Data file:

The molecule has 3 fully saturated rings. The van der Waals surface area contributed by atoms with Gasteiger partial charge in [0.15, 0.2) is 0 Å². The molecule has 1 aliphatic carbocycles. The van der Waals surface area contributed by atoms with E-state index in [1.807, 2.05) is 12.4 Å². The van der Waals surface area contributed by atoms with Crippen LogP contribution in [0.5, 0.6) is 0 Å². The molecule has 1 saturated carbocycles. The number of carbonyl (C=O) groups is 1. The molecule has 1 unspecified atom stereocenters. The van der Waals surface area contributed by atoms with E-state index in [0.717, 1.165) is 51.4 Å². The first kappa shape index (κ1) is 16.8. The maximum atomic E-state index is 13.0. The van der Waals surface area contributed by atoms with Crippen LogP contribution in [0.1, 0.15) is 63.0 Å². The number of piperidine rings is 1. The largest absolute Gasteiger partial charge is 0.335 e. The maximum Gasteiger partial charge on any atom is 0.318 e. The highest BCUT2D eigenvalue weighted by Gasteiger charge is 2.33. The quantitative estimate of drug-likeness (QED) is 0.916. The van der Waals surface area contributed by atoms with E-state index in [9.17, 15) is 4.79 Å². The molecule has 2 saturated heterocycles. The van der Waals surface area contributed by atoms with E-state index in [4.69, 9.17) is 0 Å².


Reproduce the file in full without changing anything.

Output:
The molecule has 3 fully saturated rings. The van der Waals surface area contributed by atoms with Gasteiger partial charge in [0.15, 0.2) is 0 Å². The molecule has 1 aliphatic carbocycles. The van der Waals surface area contributed by atoms with E-state index in [1.807, 2.05) is 12.4 Å². The van der Waals surface area contributed by atoms with Crippen LogP contribution in [0.5, 0.6) is 0 Å². The molecule has 1 saturated carbocycles. The number of carbonyl (C=O) groups is 1. The molecule has 1 unspecified atom stereocenters. The van der Waals surface area contributed by atoms with E-state index in [0.717, 1.165) is 51.4 Å². The first kappa shape index (κ1) is 16.8. The maximum atomic E-state index is 13.0. The van der Waals surface area contributed by atoms with Crippen LogP contribution in [0.1, 0.15) is 63.0 Å². The number of piperidine rings is 1. The largest absolute Gasteiger partial charge is 0.335 e. The maximum Gasteiger partial charge on any atom is 0.318 e. The highest BCUT2D eigenvalue weighted by Gasteiger charge is 2.33. The quantitative estimate of drug-likeness (QED) is 0.916. The van der Waals surface area contributed by atoms with E-state index in [9.17, 15) is 4.79 Å². The molecule has 2 saturated heterocycles. The van der Waals surface area contributed by atoms with E-state index in [4.69, 9.17) is 0 Å².